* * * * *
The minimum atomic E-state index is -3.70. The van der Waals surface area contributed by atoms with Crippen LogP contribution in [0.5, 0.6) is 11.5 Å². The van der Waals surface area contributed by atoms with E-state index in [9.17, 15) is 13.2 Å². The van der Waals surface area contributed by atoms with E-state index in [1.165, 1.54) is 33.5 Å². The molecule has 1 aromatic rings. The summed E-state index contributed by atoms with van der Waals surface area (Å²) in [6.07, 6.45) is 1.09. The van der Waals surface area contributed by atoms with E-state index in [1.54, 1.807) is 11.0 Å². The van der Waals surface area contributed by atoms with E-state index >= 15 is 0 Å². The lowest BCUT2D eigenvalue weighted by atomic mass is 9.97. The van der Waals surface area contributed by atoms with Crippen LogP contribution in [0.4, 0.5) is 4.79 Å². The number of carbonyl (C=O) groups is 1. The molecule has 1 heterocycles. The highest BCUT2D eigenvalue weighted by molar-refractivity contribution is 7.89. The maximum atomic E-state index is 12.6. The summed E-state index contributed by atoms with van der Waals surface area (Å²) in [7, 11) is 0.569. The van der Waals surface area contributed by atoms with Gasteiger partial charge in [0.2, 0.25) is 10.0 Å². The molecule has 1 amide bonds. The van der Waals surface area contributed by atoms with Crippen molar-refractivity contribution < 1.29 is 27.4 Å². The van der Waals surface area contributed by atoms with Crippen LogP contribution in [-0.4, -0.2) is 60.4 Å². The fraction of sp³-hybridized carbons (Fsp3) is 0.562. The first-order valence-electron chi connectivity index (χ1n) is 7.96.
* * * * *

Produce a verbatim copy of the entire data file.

The minimum atomic E-state index is -3.70. The van der Waals surface area contributed by atoms with Crippen LogP contribution in [0.5, 0.6) is 11.5 Å². The van der Waals surface area contributed by atoms with E-state index in [9.17, 15) is 13.2 Å². The van der Waals surface area contributed by atoms with E-state index in [1.165, 1.54) is 33.5 Å². The molecule has 1 aromatic rings. The summed E-state index contributed by atoms with van der Waals surface area (Å²) in [6.07, 6.45) is 1.09. The van der Waals surface area contributed by atoms with E-state index in [1.54, 1.807) is 11.0 Å². The van der Waals surface area contributed by atoms with E-state index >= 15 is 0 Å². The lowest BCUT2D eigenvalue weighted by atomic mass is 9.97. The van der Waals surface area contributed by atoms with Crippen LogP contribution in [0.4, 0.5) is 4.79 Å². The number of carbonyl (C=O) groups is 1. The molecule has 1 heterocycles. The highest BCUT2D eigenvalue weighted by molar-refractivity contribution is 7.89. The maximum atomic E-state index is 12.6. The summed E-state index contributed by atoms with van der Waals surface area (Å²) in [7, 11) is 0.569. The van der Waals surface area contributed by atoms with Gasteiger partial charge in [0.2, 0.25) is 10.0 Å². The molecule has 1 amide bonds. The van der Waals surface area contributed by atoms with Crippen molar-refractivity contribution < 1.29 is 27.4 Å². The van der Waals surface area contributed by atoms with Crippen LogP contribution in [-0.4, -0.2) is 60.4 Å². The fraction of sp³-hybridized carbons (Fsp3) is 0.562. The first-order valence-electron chi connectivity index (χ1n) is 7.96.